Heat Pumps have been a non-traditional heating & air conditioning source for homes in Utah, however with more familiarity and better technology, that trend is changing for the better!
Although natural gas water heaters are the more popular option in our communities, electric water heaters are more energy efficient, and they don’t emit pollutants into the air. Did you know that the second highest pollutant source in Utah county is our homes and businesses? The majority of that is due to the PM 2.5 gasses emitted into the air by furnaces and water heaters.
According to the Department of Energy, water heating accounts for about 20% of the energy consumed in your home. Reducing your hot water, using energy-saving strategies, and choosing an energy efficient water heater can help you reduce your water heating costs.
*Heart + Mind 2013 Survey
A rebate of $500.00 will be offered as an incentive if a high-efficiency* heat pump conversion is completed. *(DOE Standards)
A rebate of $1,000.00 will be offered as an incentive if a dual fuel heat pump conversion is completed.
A rebate of $50.00 will be offered as an incentive if you replace an electric water heater with a new electric water heater. *Valid documentation from a certified plumber is required.
A rebate of $500.00 will be offered as an incentive if you convert a natural gas water heater to a new electric water heater. *Valid documentation from a certified plumber and electrician is required.
The National Energy Foundation (NEF) program promotes energy awareness through an in-school presentation, helping families obtain actual energy savings through student and educator household use of energy knowledge, activities, and reminders.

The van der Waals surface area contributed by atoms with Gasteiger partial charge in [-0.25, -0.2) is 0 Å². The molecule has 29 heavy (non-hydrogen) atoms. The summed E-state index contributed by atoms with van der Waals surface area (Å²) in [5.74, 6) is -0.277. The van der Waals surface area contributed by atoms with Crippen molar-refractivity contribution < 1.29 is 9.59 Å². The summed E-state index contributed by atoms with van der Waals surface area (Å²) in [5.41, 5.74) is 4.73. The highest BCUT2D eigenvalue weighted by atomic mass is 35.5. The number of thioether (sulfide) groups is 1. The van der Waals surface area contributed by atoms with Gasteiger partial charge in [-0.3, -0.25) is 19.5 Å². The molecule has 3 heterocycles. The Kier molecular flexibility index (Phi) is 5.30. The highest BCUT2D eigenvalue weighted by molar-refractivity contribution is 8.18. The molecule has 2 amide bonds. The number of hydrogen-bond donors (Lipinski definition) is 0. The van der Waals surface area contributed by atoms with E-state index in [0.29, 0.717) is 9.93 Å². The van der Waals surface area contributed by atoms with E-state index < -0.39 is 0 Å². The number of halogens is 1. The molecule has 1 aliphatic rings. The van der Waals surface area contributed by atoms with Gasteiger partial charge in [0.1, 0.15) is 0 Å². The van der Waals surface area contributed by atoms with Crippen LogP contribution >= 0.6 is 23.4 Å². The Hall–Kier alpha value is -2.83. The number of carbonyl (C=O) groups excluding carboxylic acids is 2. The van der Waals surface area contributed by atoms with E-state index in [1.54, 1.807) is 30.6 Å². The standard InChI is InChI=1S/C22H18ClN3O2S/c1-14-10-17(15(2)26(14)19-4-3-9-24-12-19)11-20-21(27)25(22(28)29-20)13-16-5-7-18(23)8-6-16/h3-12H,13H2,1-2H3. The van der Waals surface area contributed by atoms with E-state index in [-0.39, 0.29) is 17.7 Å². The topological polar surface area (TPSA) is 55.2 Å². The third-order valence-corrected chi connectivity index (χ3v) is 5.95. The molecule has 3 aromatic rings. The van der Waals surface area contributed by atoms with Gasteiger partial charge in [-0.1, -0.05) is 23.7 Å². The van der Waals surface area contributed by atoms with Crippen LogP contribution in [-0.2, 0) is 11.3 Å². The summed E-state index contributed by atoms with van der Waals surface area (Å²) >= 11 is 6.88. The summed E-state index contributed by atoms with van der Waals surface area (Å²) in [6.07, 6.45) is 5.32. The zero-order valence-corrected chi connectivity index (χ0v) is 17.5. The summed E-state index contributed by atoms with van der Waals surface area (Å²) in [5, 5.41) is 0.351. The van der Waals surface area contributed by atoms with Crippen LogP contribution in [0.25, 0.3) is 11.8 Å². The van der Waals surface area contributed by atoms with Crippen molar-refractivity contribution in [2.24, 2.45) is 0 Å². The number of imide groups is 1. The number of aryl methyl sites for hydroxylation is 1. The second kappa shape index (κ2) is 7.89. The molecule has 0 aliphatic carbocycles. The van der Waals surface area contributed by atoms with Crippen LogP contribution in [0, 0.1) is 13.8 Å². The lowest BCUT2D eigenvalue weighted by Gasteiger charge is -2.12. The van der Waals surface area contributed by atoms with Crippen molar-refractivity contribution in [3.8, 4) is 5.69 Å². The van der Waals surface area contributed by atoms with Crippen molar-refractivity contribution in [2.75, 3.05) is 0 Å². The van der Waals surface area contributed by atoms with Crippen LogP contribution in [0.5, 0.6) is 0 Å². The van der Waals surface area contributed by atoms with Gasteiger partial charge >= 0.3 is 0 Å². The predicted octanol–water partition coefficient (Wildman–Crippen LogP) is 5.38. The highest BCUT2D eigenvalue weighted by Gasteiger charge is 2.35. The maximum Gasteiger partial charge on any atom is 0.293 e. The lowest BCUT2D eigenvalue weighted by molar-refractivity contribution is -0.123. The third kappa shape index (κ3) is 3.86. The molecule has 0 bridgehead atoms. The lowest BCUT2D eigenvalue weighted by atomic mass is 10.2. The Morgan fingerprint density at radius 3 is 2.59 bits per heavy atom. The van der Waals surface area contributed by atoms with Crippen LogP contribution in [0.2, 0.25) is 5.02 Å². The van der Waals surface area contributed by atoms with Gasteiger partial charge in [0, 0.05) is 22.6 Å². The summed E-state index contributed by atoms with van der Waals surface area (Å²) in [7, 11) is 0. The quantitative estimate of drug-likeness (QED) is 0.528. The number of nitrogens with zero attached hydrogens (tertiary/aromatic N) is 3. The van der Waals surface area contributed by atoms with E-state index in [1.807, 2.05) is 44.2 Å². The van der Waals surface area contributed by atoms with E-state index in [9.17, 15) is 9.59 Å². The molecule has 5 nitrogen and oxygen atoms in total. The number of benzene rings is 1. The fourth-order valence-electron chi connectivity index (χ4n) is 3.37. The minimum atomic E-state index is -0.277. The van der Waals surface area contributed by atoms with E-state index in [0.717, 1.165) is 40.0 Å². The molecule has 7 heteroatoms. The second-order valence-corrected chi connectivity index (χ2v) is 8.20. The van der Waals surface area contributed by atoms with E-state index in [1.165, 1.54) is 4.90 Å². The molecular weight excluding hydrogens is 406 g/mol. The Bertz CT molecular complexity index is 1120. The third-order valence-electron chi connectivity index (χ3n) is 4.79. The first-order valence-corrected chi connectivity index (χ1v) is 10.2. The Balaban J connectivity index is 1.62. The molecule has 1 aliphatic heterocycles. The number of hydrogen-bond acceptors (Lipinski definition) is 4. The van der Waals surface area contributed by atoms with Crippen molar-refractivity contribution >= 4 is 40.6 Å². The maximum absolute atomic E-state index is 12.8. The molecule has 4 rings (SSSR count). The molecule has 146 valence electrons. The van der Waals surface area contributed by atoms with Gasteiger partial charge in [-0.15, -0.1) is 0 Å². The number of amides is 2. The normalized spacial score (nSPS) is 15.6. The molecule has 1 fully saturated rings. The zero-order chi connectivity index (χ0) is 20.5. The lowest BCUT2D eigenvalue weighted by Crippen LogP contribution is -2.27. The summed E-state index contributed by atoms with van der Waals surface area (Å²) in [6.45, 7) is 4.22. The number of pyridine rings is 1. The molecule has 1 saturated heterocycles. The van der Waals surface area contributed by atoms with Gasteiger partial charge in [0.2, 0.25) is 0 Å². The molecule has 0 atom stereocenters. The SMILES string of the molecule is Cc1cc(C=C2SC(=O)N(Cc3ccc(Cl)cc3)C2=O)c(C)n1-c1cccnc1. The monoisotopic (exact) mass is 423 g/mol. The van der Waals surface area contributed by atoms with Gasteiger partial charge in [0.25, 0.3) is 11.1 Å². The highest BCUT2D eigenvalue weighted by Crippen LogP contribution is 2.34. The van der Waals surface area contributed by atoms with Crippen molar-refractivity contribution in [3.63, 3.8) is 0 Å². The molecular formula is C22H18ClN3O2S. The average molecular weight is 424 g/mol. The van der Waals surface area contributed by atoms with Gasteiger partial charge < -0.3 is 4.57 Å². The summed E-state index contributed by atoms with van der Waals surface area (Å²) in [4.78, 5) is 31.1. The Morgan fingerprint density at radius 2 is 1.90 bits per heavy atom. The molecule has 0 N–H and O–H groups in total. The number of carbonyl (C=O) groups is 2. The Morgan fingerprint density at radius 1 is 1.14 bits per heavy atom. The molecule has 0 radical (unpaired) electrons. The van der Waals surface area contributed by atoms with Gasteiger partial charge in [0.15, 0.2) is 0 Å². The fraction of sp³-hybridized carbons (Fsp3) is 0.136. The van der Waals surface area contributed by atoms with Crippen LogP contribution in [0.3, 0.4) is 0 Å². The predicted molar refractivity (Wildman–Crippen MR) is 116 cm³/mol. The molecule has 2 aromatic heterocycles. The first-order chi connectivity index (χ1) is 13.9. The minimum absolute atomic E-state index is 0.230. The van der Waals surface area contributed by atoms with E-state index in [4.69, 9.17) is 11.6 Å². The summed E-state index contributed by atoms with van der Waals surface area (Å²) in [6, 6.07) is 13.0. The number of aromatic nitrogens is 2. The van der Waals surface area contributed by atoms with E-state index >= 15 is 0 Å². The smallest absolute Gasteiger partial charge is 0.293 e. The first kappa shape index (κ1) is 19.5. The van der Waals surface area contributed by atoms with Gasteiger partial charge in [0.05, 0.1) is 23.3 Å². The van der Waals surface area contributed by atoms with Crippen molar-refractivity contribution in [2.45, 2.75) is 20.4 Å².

The target audience is fifth-grade classes within the cities of Levan, Manti, Nephi, Provo, Salem, and Spanish Fork. This includes approximately 28 schools, 90 teachers, 2,400 students and their families.
The first is a fifth-grade energy assembly centered around energy basics, energy conservation, and information on peak demand time.
During the presentation, we give students takeaways like a Home Energy Worksheet Survey, peak demand magnets, and Turn it Off Stickers.
The second is a school to the home component, where students take home a packet containing Energy Action Challenge and other items to help families gain knowledge of the energy that they use.
Add energy-efficient showerheads and faucet aerators to reduce the amount of water released by up to 50 percent.
When shaving or washing, fill the sink half-way instead of running the water. Turning on the faucet only when necessary can save thousands of gallons of water a year, not to mention the energy needed to heat it.
Run your dishwasher only when it is filled to capacity, but not overloaded. This will cut the costs of energy, water, and detergent.
Thermostats should be set and then forgotten. The more you change the setting during the day, the more likely you are to waste energy. Install a programmable thermostat that will give you 4 settings a day. Keeping the temperature a few degrees cooler can lower your heating bill and still keep you comfortable. During the day, keep the thermostat between 65ºF and 68ºF (18ºC to 20ºC).
As a rule, if you have less than three inches of existing insulation in the attic, you should probably add more. When purchasing insulation, check the R-value. The higher the number, the higher the insulating capability.
It takes energy to heat water, so use as little as possible. Most frozen or fresh vegetables can be cooked in a quarter cup of water. Even eggs will cook in this reduced amount if the pan has a tight-fitting lid. Set the temperature of your refrigerator between 37ºF and 40ºF and your freezer at 0ºF for top efficiency. The Food and Drug Administration also recommends these settings to prevent rapid bacterial growth.
Energy conservation is a benefit to you and your community. RenewChoice through its Conserve program offers resources and information to assist those in its member cities conserve energy.